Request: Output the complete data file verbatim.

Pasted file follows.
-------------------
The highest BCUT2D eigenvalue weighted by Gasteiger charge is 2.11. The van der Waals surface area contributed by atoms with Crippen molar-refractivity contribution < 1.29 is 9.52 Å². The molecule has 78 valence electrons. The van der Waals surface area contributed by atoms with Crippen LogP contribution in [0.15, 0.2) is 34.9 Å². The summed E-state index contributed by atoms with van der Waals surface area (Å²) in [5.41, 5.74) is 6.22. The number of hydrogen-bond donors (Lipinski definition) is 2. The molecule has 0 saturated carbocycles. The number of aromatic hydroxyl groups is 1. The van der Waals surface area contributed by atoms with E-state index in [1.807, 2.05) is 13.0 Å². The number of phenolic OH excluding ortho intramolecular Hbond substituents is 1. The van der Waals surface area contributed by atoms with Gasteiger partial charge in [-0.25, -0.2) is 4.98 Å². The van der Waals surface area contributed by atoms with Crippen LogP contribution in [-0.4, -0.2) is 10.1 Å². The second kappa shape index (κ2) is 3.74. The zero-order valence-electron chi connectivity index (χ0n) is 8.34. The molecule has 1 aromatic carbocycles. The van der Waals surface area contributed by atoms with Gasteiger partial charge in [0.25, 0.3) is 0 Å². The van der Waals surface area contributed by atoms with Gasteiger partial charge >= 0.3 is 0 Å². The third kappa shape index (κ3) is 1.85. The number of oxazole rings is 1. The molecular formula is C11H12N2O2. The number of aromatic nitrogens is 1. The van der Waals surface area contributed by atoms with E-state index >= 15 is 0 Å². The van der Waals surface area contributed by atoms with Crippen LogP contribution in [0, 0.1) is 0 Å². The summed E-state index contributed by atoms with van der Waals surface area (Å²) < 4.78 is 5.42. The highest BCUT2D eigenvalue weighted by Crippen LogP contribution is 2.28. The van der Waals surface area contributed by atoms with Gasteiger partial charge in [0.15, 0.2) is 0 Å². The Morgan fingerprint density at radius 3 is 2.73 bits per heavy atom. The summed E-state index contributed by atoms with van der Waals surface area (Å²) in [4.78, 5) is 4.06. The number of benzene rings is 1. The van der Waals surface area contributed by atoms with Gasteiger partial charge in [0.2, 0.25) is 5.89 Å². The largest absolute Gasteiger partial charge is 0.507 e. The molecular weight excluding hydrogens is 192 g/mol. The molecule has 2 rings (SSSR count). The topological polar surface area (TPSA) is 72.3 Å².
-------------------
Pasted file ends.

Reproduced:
The highest BCUT2D eigenvalue weighted by Gasteiger charge is 2.11. The van der Waals surface area contributed by atoms with Crippen molar-refractivity contribution < 1.29 is 9.52 Å². The molecule has 78 valence electrons. The van der Waals surface area contributed by atoms with Crippen LogP contribution in [0.15, 0.2) is 34.9 Å². The summed E-state index contributed by atoms with van der Waals surface area (Å²) in [5.41, 5.74) is 6.22. The number of hydrogen-bond donors (Lipinski definition) is 2. The molecule has 0 saturated carbocycles. The number of aromatic hydroxyl groups is 1. The van der Waals surface area contributed by atoms with E-state index in [1.807, 2.05) is 13.0 Å². The number of phenolic OH excluding ortho intramolecular Hbond substituents is 1. The van der Waals surface area contributed by atoms with Gasteiger partial charge in [-0.25, -0.2) is 4.98 Å². The van der Waals surface area contributed by atoms with Crippen LogP contribution in [-0.4, -0.2) is 10.1 Å². The second kappa shape index (κ2) is 3.74. The zero-order valence-electron chi connectivity index (χ0n) is 8.34. The molecule has 1 aromatic carbocycles. The van der Waals surface area contributed by atoms with Gasteiger partial charge in [0.25, 0.3) is 0 Å². The van der Waals surface area contributed by atoms with Gasteiger partial charge >= 0.3 is 0 Å². The third kappa shape index (κ3) is 1.85. The number of oxazole rings is 1. The molecular formula is C11H12N2O2. The number of aromatic nitrogens is 1. The van der Waals surface area contributed by atoms with E-state index >= 15 is 0 Å². The van der Waals surface area contributed by atoms with Crippen LogP contribution in [0, 0.1) is 0 Å². The summed E-state index contributed by atoms with van der Waals surface area (Å²) < 4.78 is 5.42. The highest BCUT2D eigenvalue weighted by Crippen LogP contribution is 2.28. The van der Waals surface area contributed by atoms with Gasteiger partial charge in [0.15, 0.2) is 0 Å². The Morgan fingerprint density at radius 3 is 2.73 bits per heavy atom. The summed E-state index contributed by atoms with van der Waals surface area (Å²) in [4.78, 5) is 4.06. The number of benzene rings is 1. The van der Waals surface area contributed by atoms with Gasteiger partial charge in [0.2, 0.25) is 5.89 Å². The largest absolute Gasteiger partial charge is 0.507 e. The molecular weight excluding hydrogens is 192 g/mol. The molecule has 2 rings (SSSR count). The topological polar surface area (TPSA) is 72.3 Å².